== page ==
With a weird knobbly face and looking like a cross between a lizard and a hippo, this pre-reptile is now thought to be the earliest known animal to have walked upright on all fours. Know as Bunostegos akokanensis, it lived about 260-million-years ago, plodding around what is now the African country of Niger. Belonging to a group of animals called pareiasaurs, some argue that they eventually gave rise to turtles, though this is debated.
“A lot of the animals that lived around the [same] time had a similar upright or semi-upright hind limb posture, but what's interesting and special about Bunostegos is the forelimb,” explains Morgan Turner, who co-authored the paper published in The Journal of Vertebrate Paleontology. “The elements and features within the forelimb bones won't allow a sprawling posture. That is unique.”
It was previously thought that at the time Bunostegos was stomping around Pangea, the supercontinent that split up to form the continents we know today, all pareiasaurs moved with a “sprawling” gait. This is when the animal’s limbs stick out from the side of the body and then slant down to hit the floor, as seen in modern-day lizards and salamanders. It is the most primitive form of locomotion on land, occurring before animals evolved a fully erect stance.
Now, it appears that transition happened earlier than previously thought. Originally discovered in 2003, the fossils of Bunostegos caught the eye of paleontologists at Brown University. When looking at the forearms of several individuals, and the joints between the bones, it became more and more apparent to Turner that the animals’ limbs must have been positioned directly below the body.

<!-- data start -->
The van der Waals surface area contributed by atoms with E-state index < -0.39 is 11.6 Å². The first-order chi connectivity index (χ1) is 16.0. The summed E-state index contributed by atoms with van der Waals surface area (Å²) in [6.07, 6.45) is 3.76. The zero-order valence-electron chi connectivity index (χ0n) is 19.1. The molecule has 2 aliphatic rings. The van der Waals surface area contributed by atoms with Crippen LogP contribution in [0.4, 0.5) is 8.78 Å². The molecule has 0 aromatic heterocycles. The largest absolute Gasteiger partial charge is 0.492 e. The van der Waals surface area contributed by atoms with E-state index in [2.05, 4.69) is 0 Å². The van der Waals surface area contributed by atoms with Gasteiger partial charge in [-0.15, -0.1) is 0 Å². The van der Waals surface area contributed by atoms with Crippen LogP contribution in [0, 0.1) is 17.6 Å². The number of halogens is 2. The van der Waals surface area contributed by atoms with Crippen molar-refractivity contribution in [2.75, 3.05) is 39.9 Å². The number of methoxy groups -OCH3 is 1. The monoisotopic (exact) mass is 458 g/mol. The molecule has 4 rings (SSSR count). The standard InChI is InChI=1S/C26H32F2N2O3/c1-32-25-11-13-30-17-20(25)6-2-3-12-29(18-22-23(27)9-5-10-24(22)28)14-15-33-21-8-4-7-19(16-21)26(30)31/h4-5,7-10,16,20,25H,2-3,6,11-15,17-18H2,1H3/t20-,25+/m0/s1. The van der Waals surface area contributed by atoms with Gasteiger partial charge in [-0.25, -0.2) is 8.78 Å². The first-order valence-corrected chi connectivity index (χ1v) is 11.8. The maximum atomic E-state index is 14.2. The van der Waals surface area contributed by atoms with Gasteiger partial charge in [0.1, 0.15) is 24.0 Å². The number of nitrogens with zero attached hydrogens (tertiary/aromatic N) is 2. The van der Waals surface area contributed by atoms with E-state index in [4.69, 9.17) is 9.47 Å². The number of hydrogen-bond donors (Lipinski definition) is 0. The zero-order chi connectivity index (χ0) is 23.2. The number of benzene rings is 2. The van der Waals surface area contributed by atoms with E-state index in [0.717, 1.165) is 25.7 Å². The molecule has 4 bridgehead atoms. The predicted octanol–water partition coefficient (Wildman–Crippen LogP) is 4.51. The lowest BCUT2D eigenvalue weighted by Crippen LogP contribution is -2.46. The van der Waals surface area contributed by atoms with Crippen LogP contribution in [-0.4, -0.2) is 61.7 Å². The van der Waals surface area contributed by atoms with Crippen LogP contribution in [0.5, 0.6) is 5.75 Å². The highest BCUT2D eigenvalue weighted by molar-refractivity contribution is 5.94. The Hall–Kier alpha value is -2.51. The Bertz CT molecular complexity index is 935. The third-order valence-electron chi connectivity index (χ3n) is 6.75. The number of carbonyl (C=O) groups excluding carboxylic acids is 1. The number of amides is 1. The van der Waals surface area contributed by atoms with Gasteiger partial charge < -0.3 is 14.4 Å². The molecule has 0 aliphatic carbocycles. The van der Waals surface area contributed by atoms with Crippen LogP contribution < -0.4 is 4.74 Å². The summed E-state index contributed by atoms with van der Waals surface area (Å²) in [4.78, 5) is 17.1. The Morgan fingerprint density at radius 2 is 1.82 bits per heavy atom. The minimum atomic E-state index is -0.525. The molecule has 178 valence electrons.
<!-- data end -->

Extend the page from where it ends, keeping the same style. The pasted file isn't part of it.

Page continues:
The shoulder joint (1), humerus (2), knee-like elbow joint (3), and a longer lower arm (4) together make the case that Bunostegos stood with its legs under its body. Morgan Turner/Brown University
The shoulder joint is at such an angle that it would have been physically impossible for the humerus, or upper arm bone, to have stuck out sideways. In addition to this, while the humerus of most sprawling animals is twisted – to allow the lower arm and foot to reach the floor – this is not seen in the bones of Bunostegos, indicating that it was not positioned in the same way. And the evidence doesn’t end there.
The elbow joint in most sprawling pareiasaurs is incredibly flexible, but Turner did not find that to be the case in Bunostegos. Instead, the joint was a lot more similar to our knee joints, only allowing for a forward and backwards motion of the lower arm and foot. Finally, confirming the conclusion in Turner's opinion were the relative lengths of the upper and lower arm, with the latter being longer than the former, as is common in most non-sprawling animals.
“Posture, from sprawling to upright, is not black or white, but instead is a gradient of forms,” says Turner. “There are many complexities about the evolution of posture and locomotion we are working to better understand every day. The anatomy of Bunostegos is unexpected, illuminating, and tells us we still have much to learn.”
Because of this gradient, Turner expects there were probably other pareiasaurs living at the time with a similar gait to Bunostegos, but are yet to be found.